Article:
More than 70 Kuiper belt objects (KBOs) and Centaurs have been identified as resolved binary objects. Resolved binaries are objects where you can see, or resolve, the two components orbiting each other. Extrapolating from the number of known binaries we believe that something between 5% and 25% of all KBOs are binaries. This is a very large fraction.
The main conclusions on resolved KBO binaries from the plots below are:
- Most binaries are Cold Classical KBOs, i.e., KBOs located in the Classical region, between 39 AU and 47 AU, and with low orbital inclinations, below 5 degrees.
- Binaries have an absolute magnitude distribution similar to the overall KBO population. This would naively imply that binaries do not prefer a particular size of KBO.
- However, binaries prefer to have similar size/mass components. Roughly 80% of known KBO binaries have mass ratios less than 10. That means that the primary is mostly up to twice the size of the secondary.
- KBO binaries tend to be very compact. The smaller the separation, the larger the number of binaries.
Below I show a number of plots that use data from Will Grundy’s Binary TNOs page.
Number of binaries per dynamical class in the Kuiper belt
First, let us look at the known binaries by dynamical family. Most binaries exist in the Classical KBO population. This has been known for some time (Stephens & Noll 2006).
Heliocentric inclination of KBO binaries
If we now plot the orbital inclination distribution of the binaries we find that most binaries are located at low inclinations (Noll et al. 2008).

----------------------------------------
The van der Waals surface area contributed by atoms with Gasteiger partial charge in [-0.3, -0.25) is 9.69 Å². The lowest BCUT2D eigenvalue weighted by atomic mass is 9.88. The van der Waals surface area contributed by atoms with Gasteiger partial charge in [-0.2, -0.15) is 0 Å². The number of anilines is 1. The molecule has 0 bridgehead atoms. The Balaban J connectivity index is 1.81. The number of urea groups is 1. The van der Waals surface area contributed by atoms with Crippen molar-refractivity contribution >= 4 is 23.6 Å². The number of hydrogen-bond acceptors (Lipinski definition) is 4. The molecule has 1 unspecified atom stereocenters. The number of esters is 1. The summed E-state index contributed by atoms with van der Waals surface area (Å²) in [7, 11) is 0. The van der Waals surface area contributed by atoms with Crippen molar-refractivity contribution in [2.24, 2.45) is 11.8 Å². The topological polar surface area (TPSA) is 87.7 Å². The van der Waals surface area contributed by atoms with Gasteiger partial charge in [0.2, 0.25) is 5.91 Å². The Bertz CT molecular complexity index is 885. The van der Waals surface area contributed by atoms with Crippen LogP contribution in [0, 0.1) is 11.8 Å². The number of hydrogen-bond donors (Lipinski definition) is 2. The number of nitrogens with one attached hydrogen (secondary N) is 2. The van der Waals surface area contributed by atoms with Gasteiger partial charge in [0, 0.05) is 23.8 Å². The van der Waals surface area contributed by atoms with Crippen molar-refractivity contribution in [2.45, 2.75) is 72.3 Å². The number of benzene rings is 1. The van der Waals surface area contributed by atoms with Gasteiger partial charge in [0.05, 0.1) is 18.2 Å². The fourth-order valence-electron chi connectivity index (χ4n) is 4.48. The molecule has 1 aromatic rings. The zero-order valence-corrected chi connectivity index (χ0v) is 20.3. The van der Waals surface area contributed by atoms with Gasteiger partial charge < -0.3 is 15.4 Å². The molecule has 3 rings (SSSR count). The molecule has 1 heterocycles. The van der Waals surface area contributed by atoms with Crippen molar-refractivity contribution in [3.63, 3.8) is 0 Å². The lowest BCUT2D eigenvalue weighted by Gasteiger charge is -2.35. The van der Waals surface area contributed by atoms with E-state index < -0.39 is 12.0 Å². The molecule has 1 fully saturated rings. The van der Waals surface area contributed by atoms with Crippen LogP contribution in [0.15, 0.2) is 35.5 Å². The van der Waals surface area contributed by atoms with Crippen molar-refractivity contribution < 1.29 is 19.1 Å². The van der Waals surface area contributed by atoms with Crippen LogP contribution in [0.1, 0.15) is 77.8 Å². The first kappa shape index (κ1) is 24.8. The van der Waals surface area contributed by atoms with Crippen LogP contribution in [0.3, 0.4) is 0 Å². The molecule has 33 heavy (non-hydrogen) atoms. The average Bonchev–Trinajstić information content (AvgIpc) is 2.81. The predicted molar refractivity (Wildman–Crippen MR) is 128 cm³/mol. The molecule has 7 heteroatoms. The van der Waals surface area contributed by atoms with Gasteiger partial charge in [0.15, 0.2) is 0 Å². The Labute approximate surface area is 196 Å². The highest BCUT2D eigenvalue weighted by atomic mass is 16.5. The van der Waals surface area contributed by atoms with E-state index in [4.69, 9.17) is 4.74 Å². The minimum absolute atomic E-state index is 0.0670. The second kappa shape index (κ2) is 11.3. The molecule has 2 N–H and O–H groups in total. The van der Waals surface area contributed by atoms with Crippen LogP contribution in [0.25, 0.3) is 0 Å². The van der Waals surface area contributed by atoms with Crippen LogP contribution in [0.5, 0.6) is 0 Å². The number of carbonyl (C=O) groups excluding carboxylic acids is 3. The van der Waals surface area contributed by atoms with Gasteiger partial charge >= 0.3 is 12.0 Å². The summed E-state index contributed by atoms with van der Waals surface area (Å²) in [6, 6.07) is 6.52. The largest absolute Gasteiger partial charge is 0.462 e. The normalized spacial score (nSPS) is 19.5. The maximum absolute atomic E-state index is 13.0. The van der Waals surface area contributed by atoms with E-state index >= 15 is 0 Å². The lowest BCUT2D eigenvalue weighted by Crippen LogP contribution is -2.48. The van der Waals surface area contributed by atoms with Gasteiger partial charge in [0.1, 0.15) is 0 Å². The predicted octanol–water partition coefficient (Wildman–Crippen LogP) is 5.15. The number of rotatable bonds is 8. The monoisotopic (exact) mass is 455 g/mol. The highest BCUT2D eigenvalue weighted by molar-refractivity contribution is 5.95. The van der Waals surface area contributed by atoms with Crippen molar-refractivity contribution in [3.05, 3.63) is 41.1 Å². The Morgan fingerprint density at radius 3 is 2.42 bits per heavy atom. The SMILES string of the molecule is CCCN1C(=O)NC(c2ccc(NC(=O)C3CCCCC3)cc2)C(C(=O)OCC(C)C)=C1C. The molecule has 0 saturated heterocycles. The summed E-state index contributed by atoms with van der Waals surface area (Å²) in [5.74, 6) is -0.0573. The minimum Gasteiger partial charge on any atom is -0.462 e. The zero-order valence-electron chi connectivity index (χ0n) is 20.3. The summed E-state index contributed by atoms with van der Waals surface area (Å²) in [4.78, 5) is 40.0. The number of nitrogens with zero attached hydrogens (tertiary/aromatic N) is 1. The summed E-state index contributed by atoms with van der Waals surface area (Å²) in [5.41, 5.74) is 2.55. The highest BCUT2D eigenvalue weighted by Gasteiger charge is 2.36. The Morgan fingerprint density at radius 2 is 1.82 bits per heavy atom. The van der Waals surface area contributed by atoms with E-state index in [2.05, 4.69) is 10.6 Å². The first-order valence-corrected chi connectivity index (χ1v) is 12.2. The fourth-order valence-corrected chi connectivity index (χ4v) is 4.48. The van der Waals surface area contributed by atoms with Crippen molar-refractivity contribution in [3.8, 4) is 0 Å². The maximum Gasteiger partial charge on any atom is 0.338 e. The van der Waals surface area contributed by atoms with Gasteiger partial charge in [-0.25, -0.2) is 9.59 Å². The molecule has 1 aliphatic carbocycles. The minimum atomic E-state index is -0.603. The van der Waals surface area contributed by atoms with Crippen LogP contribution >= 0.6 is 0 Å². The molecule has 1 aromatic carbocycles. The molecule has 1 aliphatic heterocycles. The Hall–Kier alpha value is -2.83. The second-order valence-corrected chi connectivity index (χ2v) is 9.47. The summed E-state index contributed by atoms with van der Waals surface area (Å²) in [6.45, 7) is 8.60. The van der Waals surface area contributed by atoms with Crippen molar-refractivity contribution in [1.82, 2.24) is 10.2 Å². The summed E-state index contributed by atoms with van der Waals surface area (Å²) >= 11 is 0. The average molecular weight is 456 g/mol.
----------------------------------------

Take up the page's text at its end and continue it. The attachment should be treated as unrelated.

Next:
Absolute magnitude of KBO binaries
The absolute magnitude of binaries is clustered around 6<Hv<8. However, it is not incompatible with the Hv distribution of KBOs as a whole. In conclusion, binaries do not pick a particular absolute magnitude – they exist at all brightnesses.
Relative brightness and mass of the binary components
The two components in each binary tend to have similar magnitudes. This is true even accounting for observational biases.
As seen above, binaries cluster at mass ratios close to 1, meaning that the two components of each binary tend to have similar masses. The masses were calculated assuming that the components have the same density and albedo.
The binary separation (semi-major axis of the binary orbit) statistics indicates that there are more compact binaries than very distant ones. The spatial resolution of the surveys looking for binaries become the limiting factor in detecting more and more compact binaries. Binaries more compact than about 100 milliarcsec angular separation are probably hard to detect, even with the Hubble Space Telescope.